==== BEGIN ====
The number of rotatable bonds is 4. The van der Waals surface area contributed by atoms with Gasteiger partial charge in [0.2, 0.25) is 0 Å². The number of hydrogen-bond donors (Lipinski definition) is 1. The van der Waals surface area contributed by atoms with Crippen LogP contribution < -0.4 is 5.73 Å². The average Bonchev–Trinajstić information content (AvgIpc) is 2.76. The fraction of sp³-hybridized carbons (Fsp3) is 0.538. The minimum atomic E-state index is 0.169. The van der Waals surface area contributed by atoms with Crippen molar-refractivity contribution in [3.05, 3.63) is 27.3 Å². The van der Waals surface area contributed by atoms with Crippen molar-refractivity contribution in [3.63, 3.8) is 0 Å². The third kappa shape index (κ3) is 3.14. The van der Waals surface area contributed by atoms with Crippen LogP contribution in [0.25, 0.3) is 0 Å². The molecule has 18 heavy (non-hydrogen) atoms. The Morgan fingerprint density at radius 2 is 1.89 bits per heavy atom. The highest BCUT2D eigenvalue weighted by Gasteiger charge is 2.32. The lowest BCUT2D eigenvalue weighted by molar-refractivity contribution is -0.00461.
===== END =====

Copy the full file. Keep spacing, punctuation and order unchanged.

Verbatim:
The number of rotatable bonds is 4. The van der Waals surface area contributed by atoms with Gasteiger partial charge in [0.2, 0.25) is 0 Å². The number of hydrogen-bond donors (Lipinski definition) is 1. The van der Waals surface area contributed by atoms with Crippen LogP contribution < -0.4 is 5.73 Å². The average Bonchev–Trinajstić information content (AvgIpc) is 2.76. The fraction of sp³-hybridized carbons (Fsp3) is 0.538. The minimum atomic E-state index is 0.169. The van der Waals surface area contributed by atoms with Crippen molar-refractivity contribution in [3.05, 3.63) is 27.3 Å². The van der Waals surface area contributed by atoms with Crippen molar-refractivity contribution in [3.63, 3.8) is 0 Å². The third kappa shape index (κ3) is 3.14. The van der Waals surface area contributed by atoms with Crippen LogP contribution in [0.25, 0.3) is 0 Å². The molecule has 18 heavy (non-hydrogen) atoms. The Morgan fingerprint density at radius 2 is 1.89 bits per heavy atom. The highest BCUT2D eigenvalue weighted by Gasteiger charge is 2.32. The lowest BCUT2D eigenvalue weighted by molar-refractivity contribution is -0.00461.